Ibn Al-Haytham: First Scientist

Ibn Al-haytham: First Scientist (Profiles in Science)
  • Book
  • 128 pages
  • Level: high school and above

This book by Bradley Steffens concerns Abu ‘Ali al-Hasan ibn al-Hasan ibn al-Haytham, who lived around the year 1000 in Basra in what is now Iraq, as well as in Egypt. Ibn al-Haytham did work in a number of areas of science and mathematics, especially in the field of Optics. His optics work became well-known and well-regarded in Europe (where he was known as “Alhazen” or “Alhacen”). Ibn al-Haytham argued that, “for gaining access to the effulgence and closeness to God, there is no better way than that of searching for truth and knowledge”. Like many Christian thinkers, he developed a strong appreciation for the work and insights of Aristotle. From the publisher:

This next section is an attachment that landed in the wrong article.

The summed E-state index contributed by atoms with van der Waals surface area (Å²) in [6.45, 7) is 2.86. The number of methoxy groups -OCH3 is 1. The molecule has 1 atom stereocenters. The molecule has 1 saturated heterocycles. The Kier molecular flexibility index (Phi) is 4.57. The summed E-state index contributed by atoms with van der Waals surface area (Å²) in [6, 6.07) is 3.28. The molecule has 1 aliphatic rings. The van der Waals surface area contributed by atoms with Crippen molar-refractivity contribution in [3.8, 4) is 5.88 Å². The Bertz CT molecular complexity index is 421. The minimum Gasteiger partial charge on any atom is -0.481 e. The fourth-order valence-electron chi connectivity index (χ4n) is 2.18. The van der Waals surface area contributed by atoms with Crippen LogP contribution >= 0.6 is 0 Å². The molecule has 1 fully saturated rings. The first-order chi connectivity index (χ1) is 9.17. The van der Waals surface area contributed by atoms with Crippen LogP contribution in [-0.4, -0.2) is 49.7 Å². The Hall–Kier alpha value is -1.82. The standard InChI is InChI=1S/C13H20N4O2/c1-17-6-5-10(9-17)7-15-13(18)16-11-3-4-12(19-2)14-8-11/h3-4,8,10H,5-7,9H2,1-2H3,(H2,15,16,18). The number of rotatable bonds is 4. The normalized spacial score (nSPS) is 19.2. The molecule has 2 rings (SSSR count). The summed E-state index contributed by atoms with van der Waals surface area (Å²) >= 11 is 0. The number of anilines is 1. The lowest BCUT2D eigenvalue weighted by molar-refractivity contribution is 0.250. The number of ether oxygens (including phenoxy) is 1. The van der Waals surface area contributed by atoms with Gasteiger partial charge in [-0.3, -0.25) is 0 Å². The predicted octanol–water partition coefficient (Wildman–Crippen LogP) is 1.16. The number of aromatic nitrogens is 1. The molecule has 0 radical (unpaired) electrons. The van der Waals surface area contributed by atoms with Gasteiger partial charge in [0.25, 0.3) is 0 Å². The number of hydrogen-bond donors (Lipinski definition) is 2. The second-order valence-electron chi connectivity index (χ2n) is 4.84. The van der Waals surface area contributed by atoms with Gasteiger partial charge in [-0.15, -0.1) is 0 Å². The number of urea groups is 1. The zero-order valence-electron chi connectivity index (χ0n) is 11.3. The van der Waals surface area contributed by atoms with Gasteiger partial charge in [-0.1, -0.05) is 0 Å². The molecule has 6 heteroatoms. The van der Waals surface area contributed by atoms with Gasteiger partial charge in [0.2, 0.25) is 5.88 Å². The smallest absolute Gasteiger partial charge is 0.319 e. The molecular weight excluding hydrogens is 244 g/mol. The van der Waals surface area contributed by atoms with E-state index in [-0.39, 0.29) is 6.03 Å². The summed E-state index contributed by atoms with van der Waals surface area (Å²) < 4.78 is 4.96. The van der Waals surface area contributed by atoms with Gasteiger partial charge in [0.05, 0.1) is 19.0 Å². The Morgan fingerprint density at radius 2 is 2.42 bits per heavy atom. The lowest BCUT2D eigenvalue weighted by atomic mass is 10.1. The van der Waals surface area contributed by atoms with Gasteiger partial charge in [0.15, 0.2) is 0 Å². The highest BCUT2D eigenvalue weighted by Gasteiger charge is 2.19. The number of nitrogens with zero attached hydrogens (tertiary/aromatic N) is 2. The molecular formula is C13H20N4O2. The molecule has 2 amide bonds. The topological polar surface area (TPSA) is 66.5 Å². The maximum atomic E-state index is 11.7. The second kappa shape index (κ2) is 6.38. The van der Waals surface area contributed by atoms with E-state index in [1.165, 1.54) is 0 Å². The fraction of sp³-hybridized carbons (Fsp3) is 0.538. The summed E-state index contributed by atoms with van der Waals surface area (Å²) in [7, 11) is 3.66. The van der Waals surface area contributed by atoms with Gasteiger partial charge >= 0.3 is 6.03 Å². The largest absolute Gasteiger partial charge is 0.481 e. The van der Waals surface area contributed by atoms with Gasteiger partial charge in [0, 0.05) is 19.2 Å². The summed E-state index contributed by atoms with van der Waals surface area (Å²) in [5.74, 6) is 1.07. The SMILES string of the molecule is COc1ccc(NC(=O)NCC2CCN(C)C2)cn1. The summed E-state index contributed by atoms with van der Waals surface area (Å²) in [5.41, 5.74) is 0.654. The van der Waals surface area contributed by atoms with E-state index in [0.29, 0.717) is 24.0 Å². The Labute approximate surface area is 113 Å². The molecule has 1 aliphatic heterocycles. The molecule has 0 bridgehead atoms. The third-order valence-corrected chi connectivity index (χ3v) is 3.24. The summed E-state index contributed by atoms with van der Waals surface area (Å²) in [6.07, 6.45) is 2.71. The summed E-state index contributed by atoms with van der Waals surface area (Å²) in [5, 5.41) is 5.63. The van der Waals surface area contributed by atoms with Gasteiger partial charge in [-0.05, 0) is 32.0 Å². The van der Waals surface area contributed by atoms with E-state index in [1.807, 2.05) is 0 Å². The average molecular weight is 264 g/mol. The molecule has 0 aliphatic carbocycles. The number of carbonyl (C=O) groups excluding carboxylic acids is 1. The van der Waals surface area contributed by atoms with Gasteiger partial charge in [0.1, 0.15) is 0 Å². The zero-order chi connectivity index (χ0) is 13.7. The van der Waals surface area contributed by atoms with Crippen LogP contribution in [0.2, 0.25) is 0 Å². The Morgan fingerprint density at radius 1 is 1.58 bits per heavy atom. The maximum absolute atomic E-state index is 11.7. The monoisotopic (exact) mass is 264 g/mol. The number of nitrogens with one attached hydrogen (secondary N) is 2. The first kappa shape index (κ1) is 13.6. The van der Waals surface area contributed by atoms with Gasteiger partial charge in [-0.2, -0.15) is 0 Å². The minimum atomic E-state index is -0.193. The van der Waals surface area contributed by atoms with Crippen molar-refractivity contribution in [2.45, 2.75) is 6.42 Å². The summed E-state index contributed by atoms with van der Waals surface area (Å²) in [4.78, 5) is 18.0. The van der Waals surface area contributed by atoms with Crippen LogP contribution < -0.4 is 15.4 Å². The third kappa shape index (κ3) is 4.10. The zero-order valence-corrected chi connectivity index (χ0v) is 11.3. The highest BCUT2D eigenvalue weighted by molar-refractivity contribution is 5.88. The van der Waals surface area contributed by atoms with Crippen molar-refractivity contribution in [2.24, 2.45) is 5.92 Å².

Ibn al-Haytham, also known in the West as Alhazen, who lived from approximately 950 to 1040, was a pioneer in several scientific and mathematical fields, including physics, optics, astronomy, and analytical geometry. His experiments on how light is refracted by the atmosphere were later developed by Isaac Newton, and he discovered the first law of motion centuries before Galileo. Most importantly, Ibn al-Haytham, a devout Muslim, was committed to a scientific method based on observation, hypothesis and testing, and he helped keep alive the classical spirit of inquiry first developed in ancient Greece. Ibn al-Haytham’s groundbreaking work reflects a life of travel and adventure, and this biography introduces this fascinating scientist to a new generation of readers.

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